By Oscar K. Serrano, MD
One of the things I admire most about surgeons is the critical nature with which they scrutinize their work. This self-criticism and striving for constant improvement is, perhaps, what attracted me to surgery in the first place. That ability to take questions from the bedside or operating room and to search for answers through laboratory research or clinical trials in an effort to improve the quality of care we provide resonated with me.
Resident Research Day at Montefiore Medical Center in New York City is an excellent venue to demonstrate these critical thinking skills. It provides an organized opportunity to present findings from a year-long project that residents have researched under the guidance of a faculty mentor. It also gives residents the experience of a formal research meeting with a strict format and time guidelines.
My research project evaluated the clinical utility of PET imaging for the staging of gastric cancer. I was interested in assessing how much more information PET added in the work-up of gastric cancer when compared to a quality CT scan. Our results demonstrated that PET changed the management of care in approximately 15 percent of cases, thereby leading us to conclude that PET is a valuable tool in the staging of gastric cancer.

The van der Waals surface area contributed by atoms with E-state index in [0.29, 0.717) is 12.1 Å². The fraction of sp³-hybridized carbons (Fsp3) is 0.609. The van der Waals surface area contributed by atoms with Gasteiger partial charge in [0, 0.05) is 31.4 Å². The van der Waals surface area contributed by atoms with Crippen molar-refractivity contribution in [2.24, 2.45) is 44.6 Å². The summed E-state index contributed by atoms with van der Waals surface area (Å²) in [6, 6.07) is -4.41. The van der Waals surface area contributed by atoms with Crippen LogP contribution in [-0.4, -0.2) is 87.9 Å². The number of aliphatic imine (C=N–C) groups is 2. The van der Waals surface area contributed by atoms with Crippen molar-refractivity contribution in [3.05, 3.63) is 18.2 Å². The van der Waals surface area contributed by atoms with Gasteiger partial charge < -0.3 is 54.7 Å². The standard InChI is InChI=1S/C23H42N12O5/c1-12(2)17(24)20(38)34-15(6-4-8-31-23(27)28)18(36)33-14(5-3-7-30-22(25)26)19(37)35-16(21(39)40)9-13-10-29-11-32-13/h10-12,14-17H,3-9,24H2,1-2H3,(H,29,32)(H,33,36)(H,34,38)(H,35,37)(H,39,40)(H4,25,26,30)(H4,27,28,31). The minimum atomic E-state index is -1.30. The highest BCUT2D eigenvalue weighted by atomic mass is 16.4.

My experience at Resident Research Day was very special. I felt very fortunate to be selected to give an oral presentation, a prestigious recognition that enabled me to highlight our work to our department. I rehearsed for two weeks and tried to squeeze every second from the seven minutes I was given.
That morning, I was very nervous. As I walked up to the podium, I suddenly realized the entire department was ready to scrutinize my work in an open forum. The presentation went faster than I had practiced – I hadn’t taken nerves into consideration. However, I managed to say everything I wanted to mention and still had time for questions.
The discussion was perhaps the most challenging part. Senior surgeons were engaged and asked difficult questions. No matter how much one reads or how much time is spent looking at the data, there will always be someone who will think of a question that will leave you puzzled. I guess this is the beauty of research symposiums such as Resident Research Day: the ability to share your findings with someone new to the topic and for them to provide innovative and creative ideas.
Resident Research Day proved to be an excellent exercise in critical thinking and scientific inquiry. It provides a formal outlet for residents to showcase our work and adds a solid academic foundation as we journey through our residency. And now, at the next medical meeting I attend, I feel better prepared to be the surgeon in the crowd who asks a question that really makes the researcher think!
—Oscar K. Serrano, MD, is a resident in the Department of Surgery at Montefiore Medical Center. He received the “Best Research Presentation – Third Year Resident” award for his presentation at Resident Research Day. He can be reached at OSERRANO@montefiore.org.